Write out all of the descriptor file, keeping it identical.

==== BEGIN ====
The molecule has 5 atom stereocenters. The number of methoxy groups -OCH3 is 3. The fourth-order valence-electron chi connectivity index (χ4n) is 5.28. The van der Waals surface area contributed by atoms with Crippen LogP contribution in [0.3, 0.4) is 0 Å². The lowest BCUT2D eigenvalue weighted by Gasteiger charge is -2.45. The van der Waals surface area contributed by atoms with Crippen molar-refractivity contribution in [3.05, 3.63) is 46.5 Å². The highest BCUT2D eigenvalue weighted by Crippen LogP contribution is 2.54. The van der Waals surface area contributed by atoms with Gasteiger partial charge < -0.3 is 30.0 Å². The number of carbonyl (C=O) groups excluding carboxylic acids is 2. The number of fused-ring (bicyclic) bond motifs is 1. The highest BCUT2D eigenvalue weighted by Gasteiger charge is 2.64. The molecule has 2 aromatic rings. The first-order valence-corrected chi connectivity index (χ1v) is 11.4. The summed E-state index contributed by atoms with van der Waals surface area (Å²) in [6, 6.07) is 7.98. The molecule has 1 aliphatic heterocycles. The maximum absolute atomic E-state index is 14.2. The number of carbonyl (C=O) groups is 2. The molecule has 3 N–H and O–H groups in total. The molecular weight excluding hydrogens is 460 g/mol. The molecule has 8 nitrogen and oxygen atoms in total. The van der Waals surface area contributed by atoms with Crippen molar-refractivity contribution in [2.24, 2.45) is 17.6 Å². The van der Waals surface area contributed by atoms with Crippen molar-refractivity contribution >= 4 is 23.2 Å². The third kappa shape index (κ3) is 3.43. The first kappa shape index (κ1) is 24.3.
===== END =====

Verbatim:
The molecule has 5 atom stereocenters. The number of methoxy groups -OCH3 is 3. The fourth-order valence-electron chi connectivity index (χ4n) is 5.28. The van der Waals surface area contributed by atoms with Crippen LogP contribution in [0.3, 0.4) is 0 Å². The lowest BCUT2D eigenvalue weighted by Gasteiger charge is -2.45. The van der Waals surface area contributed by atoms with Crippen molar-refractivity contribution in [3.05, 3.63) is 46.5 Å². The highest BCUT2D eigenvalue weighted by Crippen LogP contribution is 2.54. The van der Waals surface area contributed by atoms with Gasteiger partial charge < -0.3 is 30.0 Å². The number of carbonyl (C=O) groups excluding carboxylic acids is 2. The number of fused-ring (bicyclic) bond motifs is 1. The highest BCUT2D eigenvalue weighted by Gasteiger charge is 2.64. The molecule has 2 aromatic rings. The first-order valence-corrected chi connectivity index (χ1v) is 11.4. The summed E-state index contributed by atoms with van der Waals surface area (Å²) in [6, 6.07) is 7.98. The molecule has 1 aliphatic heterocycles. The maximum absolute atomic E-state index is 14.2. The number of carbonyl (C=O) groups is 2. The molecule has 3 N–H and O–H groups in total. The molecular weight excluding hydrogens is 460 g/mol. The molecule has 8 nitrogen and oxygen atoms in total. The van der Waals surface area contributed by atoms with Crippen molar-refractivity contribution in [2.24, 2.45) is 17.6 Å². The van der Waals surface area contributed by atoms with Crippen molar-refractivity contribution >= 4 is 23.2 Å². The third kappa shape index (κ3) is 3.43. The first kappa shape index (κ1) is 24.3.